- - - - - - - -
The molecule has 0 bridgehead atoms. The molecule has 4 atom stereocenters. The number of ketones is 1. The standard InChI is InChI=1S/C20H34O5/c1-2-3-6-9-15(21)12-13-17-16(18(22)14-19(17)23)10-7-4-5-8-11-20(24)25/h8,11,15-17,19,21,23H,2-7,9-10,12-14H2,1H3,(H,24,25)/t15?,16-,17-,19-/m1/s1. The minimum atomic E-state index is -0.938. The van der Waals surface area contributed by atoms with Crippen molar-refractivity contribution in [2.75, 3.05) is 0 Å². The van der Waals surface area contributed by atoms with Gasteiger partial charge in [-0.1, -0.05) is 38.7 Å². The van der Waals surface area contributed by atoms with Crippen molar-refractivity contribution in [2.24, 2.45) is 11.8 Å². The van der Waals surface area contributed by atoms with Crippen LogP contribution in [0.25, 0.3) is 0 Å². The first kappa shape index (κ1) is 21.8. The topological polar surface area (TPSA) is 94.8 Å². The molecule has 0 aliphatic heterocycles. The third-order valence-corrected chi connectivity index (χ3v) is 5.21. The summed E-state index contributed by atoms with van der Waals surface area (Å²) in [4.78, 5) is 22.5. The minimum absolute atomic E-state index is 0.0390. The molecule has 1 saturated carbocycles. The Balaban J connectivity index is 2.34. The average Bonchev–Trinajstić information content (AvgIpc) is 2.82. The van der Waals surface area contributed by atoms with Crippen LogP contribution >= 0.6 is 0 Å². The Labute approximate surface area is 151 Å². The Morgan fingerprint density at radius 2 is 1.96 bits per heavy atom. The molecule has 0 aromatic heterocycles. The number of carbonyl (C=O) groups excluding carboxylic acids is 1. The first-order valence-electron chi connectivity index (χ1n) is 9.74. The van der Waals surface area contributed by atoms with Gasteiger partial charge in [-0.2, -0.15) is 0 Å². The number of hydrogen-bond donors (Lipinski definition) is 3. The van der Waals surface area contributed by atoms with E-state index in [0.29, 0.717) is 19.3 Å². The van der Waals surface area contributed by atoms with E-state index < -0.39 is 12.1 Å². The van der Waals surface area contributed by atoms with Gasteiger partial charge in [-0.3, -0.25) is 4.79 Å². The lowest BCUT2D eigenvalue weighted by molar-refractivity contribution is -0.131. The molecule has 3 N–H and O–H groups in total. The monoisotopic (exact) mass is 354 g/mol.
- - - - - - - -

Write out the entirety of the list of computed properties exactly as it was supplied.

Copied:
The molecule has 0 bridgehead atoms. The molecule has 4 atom stereocenters. The number of ketones is 1. The standard InChI is InChI=1S/C20H34O5/c1-2-3-6-9-15(21)12-13-17-16(18(22)14-19(17)23)10-7-4-5-8-11-20(24)25/h8,11,15-17,19,21,23H,2-7,9-10,12-14H2,1H3,(H,24,25)/t15?,16-,17-,19-/m1/s1. The minimum atomic E-state index is -0.938. The van der Waals surface area contributed by atoms with Crippen molar-refractivity contribution in [2.75, 3.05) is 0 Å². The van der Waals surface area contributed by atoms with Gasteiger partial charge in [-0.1, -0.05) is 38.7 Å². The van der Waals surface area contributed by atoms with Crippen molar-refractivity contribution in [2.24, 2.45) is 11.8 Å². The van der Waals surface area contributed by atoms with Crippen LogP contribution in [0.25, 0.3) is 0 Å². The first kappa shape index (κ1) is 21.8. The topological polar surface area (TPSA) is 94.8 Å². The molecule has 0 aliphatic heterocycles. The third-order valence-corrected chi connectivity index (χ3v) is 5.21. The summed E-state index contributed by atoms with van der Waals surface area (Å²) in [4.78, 5) is 22.5. The minimum absolute atomic E-state index is 0.0390. The molecule has 1 saturated carbocycles. The Balaban J connectivity index is 2.34. The average Bonchev–Trinajstić information content (AvgIpc) is 2.82. The van der Waals surface area contributed by atoms with Crippen LogP contribution >= 0.6 is 0 Å². The Labute approximate surface area is 151 Å². The Morgan fingerprint density at radius 2 is 1.96 bits per heavy atom. The molecule has 0 aromatic heterocycles. The number of carbonyl (C=O) groups excluding carboxylic acids is 1. The first-order valence-electron chi connectivity index (χ1n) is 9.74. The van der Waals surface area contributed by atoms with Gasteiger partial charge in [-0.2, -0.15) is 0 Å². The number of hydrogen-bond donors (Lipinski definition) is 3. The van der Waals surface area contributed by atoms with E-state index in [0.29, 0.717) is 19.3 Å². The van der Waals surface area contributed by atoms with E-state index < -0.39 is 12.1 Å². The van der Waals surface area contributed by atoms with Gasteiger partial charge in [-0.3, -0.25) is 4.79 Å². The lowest BCUT2D eigenvalue weighted by molar-refractivity contribution is -0.131. The molecule has 3 N–H and O–H groups in total. The monoisotopic (exact) mass is 354 g/mol.